During the three-day event in Watertown, S.D., 48 participants rotated through their choice of 18 stations. Stations included training on specific aerial devices, digger derricks, and auger drill models, components, maintenance, and troubleshooting. “Participants are able to customize their chosen stations in order to focus the training on their individual and organizational needs,” said Jason Julius, technical support and training for Terex Utilities.

The Master Mechanic Learning Center is an online training platform covering inspection, dielectric principles, hydraulic troubleshooting, and other service issues.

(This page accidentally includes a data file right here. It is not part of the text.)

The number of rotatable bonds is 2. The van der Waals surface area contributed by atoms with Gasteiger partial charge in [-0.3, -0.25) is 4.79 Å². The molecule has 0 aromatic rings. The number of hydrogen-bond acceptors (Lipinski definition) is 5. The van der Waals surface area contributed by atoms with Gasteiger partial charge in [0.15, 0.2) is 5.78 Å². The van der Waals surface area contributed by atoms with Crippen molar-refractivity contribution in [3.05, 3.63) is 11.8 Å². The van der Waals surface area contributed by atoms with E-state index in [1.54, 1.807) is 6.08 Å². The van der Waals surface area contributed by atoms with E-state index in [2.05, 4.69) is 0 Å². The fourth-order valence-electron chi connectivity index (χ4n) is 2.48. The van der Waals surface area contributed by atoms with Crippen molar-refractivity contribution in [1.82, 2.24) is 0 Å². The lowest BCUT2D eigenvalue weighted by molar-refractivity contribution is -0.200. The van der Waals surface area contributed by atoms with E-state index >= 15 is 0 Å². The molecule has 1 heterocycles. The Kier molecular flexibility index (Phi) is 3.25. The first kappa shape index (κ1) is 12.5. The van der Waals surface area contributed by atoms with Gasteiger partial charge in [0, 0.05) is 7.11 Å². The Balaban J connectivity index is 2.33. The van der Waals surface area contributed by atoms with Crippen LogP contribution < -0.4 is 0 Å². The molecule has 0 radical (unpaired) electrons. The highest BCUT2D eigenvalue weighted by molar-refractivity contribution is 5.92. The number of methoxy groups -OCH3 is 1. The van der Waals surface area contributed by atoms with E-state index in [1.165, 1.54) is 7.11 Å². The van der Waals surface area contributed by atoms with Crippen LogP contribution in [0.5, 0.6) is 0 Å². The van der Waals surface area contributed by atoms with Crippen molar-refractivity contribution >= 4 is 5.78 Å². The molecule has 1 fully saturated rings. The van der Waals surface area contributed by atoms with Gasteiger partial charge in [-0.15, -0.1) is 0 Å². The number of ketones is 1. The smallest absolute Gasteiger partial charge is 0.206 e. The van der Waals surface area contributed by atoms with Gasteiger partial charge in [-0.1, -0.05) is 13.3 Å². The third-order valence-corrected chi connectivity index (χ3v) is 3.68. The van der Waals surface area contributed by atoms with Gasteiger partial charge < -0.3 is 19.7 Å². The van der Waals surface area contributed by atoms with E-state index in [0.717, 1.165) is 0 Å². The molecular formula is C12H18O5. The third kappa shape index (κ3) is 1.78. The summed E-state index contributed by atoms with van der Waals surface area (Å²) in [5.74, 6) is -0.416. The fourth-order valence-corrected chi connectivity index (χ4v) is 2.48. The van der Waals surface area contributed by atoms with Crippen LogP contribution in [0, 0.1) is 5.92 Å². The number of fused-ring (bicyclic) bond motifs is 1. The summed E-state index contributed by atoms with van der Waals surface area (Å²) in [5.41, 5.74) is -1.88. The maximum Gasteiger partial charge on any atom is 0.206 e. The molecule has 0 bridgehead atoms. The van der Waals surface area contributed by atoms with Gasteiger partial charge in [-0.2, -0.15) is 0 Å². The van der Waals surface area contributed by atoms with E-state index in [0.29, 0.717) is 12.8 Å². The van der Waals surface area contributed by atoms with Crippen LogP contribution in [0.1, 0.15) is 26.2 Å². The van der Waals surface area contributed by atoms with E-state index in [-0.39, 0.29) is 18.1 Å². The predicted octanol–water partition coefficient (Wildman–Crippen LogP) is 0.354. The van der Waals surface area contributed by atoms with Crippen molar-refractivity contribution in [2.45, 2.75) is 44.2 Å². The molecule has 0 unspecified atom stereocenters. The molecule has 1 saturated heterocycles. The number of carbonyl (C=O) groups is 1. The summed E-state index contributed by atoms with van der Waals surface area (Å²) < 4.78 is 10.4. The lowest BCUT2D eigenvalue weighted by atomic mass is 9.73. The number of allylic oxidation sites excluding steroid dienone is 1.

In addition, Terex’s service department regularly issues Tech Tips to answer some of the most frequently asked questions. Tech Tips are designed to address a single repair or replacement topic, with step-by-step instructions and graphics. An archive of all Tech Tips is found online under the Support tab at Terex.com/Utilities.

Here are just a few of the topics released in 2019.

• AC dielectric testing

• Adjusting leveling system tension

• Bleeding a hydraulic foot throttle

• Checking fluid levels in a gearbox

• Changing a high-pressure filter

• Inspecting platform leveling system

The Author: Joe Caywood is the director of marketing for Terex Utilities, a leading manufacturer of equipment and services for the electric utility industry. Caywood holds a B.S. in mechanical engineering and has been with Terex for 16 years in general management, operations, product management, and marketing.